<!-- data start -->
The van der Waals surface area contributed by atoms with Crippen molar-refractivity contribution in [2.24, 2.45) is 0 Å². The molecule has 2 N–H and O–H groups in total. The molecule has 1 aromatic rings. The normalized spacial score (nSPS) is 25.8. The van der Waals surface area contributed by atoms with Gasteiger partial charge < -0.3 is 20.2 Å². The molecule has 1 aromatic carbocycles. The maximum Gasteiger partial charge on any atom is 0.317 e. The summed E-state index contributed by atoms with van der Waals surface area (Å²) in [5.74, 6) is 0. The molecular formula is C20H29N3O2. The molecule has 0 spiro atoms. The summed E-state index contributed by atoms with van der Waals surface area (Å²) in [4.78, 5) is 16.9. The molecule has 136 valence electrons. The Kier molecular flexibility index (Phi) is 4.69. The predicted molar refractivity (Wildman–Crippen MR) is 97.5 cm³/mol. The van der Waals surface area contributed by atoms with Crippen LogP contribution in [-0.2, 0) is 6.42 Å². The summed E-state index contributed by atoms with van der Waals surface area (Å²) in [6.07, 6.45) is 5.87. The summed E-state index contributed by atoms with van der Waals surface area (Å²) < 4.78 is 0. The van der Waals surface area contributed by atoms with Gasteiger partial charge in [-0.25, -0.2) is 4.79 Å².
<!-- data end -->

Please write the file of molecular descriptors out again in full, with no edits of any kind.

The van der Waals surface area contributed by atoms with Crippen molar-refractivity contribution in [2.24, 2.45) is 0 Å². The molecule has 2 N–H and O–H groups in total. The molecule has 1 aromatic rings. The normalized spacial score (nSPS) is 25.8. The van der Waals surface area contributed by atoms with Gasteiger partial charge < -0.3 is 20.2 Å². The molecule has 1 aromatic carbocycles. The maximum Gasteiger partial charge on any atom is 0.317 e. The summed E-state index contributed by atoms with van der Waals surface area (Å²) in [5.74, 6) is 0. The molecular formula is C20H29N3O2. The molecule has 0 spiro atoms. The summed E-state index contributed by atoms with van der Waals surface area (Å²) in [4.78, 5) is 16.9. The molecule has 136 valence electrons. The Kier molecular flexibility index (Phi) is 4.69. The predicted molar refractivity (Wildman–Crippen MR) is 97.5 cm³/mol. The van der Waals surface area contributed by atoms with Crippen LogP contribution in [-0.2, 0) is 6.42 Å². The summed E-state index contributed by atoms with van der Waals surface area (Å²) in [6.07, 6.45) is 5.87. The summed E-state index contributed by atoms with van der Waals surface area (Å²) < 4.78 is 0. The van der Waals surface area contributed by atoms with Gasteiger partial charge in [-0.25, -0.2) is 4.79 Å².